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Planting and Growing Sweet Corn

Planting and Growing Sweet Corn
Sweet corn is a great crop to grow in a home garden and is a popular crop at local farmers markets. Before heading out to the garden plot, there are several things that people need to know about growing sweet corn.
 
Types of Corn
 
There are three types of sweet corn including regular sweet corn (su), sugar enhanced sweet corn  (se), and supersweet corn (sh2). The industry uses the letters su, se, and sh2 to describe the types of sweet corn. For example, growers may see corn seed in a vegetable catalog listed as ‘Double Standard’ (su) or ‘Xtra-Tender 3473’ (sh2). In addition to these three types, synergistic seeds are also available. These seeds are a mixture of the sugar enhanced and supersweet types.
  • Regular sweet corn is the type commonly planted by home gardeners. Of the three types of corn, regular sweet corn is the best to grow if the corn is going to be cooked the day it is harvested. This corn quickly turns starchy after harvest even if stored in refrigeration. Some popular examples of regular sweet corn are ‘Silver Queen’, ‘Merit’, and ‘Sweet G90’.
  • Sugar enhanced sweet corn is not only sweeter than regular sweet corn, but it also holds its sweetness longer. This gives it a longer shelf life. ‘Silver King’ is a popular type of sugar enhanced sweet corn.
  • Supersweet corn holds its sweetness longer than the other two types. It can be stored for up to 10 to 14 days after harvest with little reduction in the sugars. Supersweet corn has a shrunken look to the seed. The more sugar that is in a kernel of corn, the more it draws up or shrinks as it dries. Think of how field corn shrinks very little when dried. The supersweet corn seed are smaller than regular sweet corn and, therefore, are not as hardy. These seeds are more expensive than regular sweet corn seed by the pound, but because the seeds are smaller, it does not take as many seeds to plant the same size area. The supersweet corn seeds do cost more to plant and may not be available from every seed supplier. However, they can be found in many places and might be something worth trying on a small scale.
Planting Suggestions
 
One of the first things that should be done in the garden before planting is having a soil test performed. A soil test gives an analysis of the nutrients that are in the soil and what a grower may or may not need to add. Sweet corn grows best at a soil pH level between 6.0 and 6.5. The soil test will show what the pH level is and what other elements need to be applied and when to apply them. If growers have not been testing their garden soils, and they need more information about it, they can contact their county’s Extension office.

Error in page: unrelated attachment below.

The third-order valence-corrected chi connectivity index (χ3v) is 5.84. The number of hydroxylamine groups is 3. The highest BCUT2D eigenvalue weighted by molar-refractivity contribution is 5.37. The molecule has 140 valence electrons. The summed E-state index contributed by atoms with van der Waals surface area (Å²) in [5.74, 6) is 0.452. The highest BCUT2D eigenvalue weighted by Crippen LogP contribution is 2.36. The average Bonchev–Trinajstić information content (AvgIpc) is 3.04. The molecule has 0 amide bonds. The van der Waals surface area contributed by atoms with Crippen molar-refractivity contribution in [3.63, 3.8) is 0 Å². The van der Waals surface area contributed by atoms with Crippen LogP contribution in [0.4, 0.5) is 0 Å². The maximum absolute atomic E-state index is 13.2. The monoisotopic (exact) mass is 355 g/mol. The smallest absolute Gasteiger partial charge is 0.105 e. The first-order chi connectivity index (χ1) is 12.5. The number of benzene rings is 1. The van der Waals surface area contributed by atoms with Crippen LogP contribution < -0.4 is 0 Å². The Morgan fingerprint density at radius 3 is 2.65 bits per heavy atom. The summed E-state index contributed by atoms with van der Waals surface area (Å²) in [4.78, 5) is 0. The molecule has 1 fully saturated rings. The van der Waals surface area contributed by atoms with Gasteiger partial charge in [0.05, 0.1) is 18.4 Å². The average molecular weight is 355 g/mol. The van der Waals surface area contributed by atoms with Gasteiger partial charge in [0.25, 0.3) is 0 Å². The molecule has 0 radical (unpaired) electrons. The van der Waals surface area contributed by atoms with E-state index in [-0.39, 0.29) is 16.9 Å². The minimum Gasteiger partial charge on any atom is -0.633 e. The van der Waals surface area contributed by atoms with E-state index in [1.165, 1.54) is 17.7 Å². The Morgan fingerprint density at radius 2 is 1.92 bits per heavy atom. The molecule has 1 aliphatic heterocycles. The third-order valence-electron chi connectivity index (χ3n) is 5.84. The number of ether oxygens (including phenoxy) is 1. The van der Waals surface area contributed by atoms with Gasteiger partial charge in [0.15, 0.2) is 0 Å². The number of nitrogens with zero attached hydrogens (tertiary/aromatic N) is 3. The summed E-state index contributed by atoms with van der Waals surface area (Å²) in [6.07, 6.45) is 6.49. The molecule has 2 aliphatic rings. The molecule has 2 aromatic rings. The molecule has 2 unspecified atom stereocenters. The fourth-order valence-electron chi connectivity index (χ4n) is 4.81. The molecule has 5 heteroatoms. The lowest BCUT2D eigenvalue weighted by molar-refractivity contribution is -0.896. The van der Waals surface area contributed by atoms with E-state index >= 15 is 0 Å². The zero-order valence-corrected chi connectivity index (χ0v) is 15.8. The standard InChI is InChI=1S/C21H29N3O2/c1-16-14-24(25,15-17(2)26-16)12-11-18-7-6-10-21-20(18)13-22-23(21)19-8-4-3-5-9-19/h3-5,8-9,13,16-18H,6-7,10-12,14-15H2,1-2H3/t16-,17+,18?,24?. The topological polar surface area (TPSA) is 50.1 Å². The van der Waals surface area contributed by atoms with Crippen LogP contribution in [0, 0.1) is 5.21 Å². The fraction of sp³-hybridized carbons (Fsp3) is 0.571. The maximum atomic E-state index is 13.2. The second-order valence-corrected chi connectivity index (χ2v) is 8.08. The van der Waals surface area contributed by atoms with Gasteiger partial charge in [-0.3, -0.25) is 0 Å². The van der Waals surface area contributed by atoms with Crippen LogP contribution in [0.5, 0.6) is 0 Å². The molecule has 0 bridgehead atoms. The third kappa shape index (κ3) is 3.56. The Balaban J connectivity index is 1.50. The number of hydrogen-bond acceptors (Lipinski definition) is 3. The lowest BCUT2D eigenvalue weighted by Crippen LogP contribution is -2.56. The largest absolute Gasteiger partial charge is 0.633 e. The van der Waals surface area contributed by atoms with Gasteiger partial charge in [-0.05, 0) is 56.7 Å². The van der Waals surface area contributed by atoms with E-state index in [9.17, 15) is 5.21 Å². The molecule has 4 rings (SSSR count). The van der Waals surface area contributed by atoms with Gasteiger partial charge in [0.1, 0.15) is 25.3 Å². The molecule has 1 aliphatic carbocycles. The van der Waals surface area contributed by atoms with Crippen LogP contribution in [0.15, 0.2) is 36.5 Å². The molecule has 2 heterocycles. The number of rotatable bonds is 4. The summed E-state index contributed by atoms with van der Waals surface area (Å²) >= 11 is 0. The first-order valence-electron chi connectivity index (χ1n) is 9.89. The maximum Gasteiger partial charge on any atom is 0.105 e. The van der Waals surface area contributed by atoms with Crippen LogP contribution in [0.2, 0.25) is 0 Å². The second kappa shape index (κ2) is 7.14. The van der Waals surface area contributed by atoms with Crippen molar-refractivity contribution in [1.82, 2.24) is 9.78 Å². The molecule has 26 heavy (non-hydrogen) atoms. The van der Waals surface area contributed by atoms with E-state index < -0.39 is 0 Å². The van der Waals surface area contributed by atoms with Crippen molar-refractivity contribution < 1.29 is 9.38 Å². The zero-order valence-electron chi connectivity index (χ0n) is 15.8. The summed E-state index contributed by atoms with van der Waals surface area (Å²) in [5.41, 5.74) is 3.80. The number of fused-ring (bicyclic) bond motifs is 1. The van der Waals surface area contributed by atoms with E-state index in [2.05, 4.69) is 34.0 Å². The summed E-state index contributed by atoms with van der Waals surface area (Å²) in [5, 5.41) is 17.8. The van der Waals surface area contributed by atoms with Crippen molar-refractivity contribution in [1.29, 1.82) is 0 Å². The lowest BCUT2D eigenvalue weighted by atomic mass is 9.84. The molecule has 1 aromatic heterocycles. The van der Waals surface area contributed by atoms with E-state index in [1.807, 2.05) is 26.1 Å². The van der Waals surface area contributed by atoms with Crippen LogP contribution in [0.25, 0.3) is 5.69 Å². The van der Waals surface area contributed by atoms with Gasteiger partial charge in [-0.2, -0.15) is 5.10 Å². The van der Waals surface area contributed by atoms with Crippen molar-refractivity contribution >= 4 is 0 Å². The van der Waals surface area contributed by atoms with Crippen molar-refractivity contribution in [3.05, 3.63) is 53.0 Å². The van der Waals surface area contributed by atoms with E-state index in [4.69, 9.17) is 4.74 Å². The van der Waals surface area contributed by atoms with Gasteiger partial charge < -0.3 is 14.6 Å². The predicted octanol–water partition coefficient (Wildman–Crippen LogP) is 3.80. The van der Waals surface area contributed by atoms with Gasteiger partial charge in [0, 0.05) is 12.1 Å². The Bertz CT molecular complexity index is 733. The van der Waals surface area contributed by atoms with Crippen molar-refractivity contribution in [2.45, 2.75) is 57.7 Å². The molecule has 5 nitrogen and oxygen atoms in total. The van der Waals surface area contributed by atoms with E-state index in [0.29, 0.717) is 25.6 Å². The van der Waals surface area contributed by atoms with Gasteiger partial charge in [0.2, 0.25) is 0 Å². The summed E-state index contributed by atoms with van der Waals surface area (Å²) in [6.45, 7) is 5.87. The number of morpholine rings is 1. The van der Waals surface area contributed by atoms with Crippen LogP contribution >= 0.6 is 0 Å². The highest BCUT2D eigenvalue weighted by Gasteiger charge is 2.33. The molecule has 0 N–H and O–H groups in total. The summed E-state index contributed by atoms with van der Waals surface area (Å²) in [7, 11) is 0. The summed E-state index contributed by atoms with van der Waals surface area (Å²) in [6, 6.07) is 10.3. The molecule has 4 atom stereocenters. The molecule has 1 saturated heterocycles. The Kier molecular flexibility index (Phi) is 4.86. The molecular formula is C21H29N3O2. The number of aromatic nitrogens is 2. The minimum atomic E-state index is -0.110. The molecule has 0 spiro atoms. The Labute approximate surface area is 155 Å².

Many people plant too early, trying to make an early crop. Different corn has different days to maturity. The seed catalogs and/or seed packet will list the days to maturity. Planting time is important in regard to supersweet corn. People may not get a good stand if the soil temperatures fall below 60o F after planting. For this reason, many growers will plant sugar enhanced sweet corn early in the year and supersweet corn at later plantings when the ground is warmer. The synergistic corn will do better in cooler temperatures than the supersweet corn will. Many seed catalogs list temperatures for good seed germination.
 
Growers should avoid cross-pollinating regular and sugar enhanced sweet corn with supersweet corn. For this reason, supersweet corn should be planted 300 feet or more from regular or sugar enhanced sweet corn. If growers cannot separate them by distance, they should find out the days to maturity for the different types of corn and plant them so that they will silk two weeks apart. Corn begins to show silks at 18 to 22 days before it is mature and ready to harvest. The planting distance is not as important with regular and sugar enhanced sweet corn, but they should be separated if possible.
 
Corn Varieties
 
There are many sugar enhanced and supersweet corn varieties. People can find yellow, white, or bicolor in the su, se, and sh2 corn types. People sometimes use the word “variety” when discussing all seeds, but cultivar is the correct term when discussing hybrid seed. Growers can find some GMO corn seeds, but none of the corn cultivars listed in this article are GMO.
 
Some recommended sugar enhanced sweet corn varieties include the following:
  • ‘Silver Princess’
  • ‘Sweet Ice’
  • ‘Silver King’
  • ‘Honey Select’
  • ‘Precious Gem’
  • ‘Sweet Chorus’
  • ‘Sweet Rhythm’
Some recommended supersweet corn cultivars include the following:
  • ‘Affection’
  • ‘Awesome XR’
  • ‘Coastal’
  • ‘Everglades’
  • ‘Seminole Sweet XR’
  • ‘Superb MXR’
Many other cultivars of sugar enhanced and supersweet corn are available. If people want to try a new corn and cannot find one of the recommended cultivars, they should not be afraid to try another cultivar. When trying different types of corn, people should plant a little at first to see if they like it before planting their entire garden or field. Different types of sweet corn have different tastes, shelf life, and require different management inputs. Growers need to pick which corn best suits their needs.
 
Harvesting
 
To maintain the sweetness of the sweet corn, cool it quickly after harvesting. People can place the corn in an ice bath then place the cooled corn in the refrigerator. Sweet corn stores best at approximately 32 o F.
Source : aces.edu

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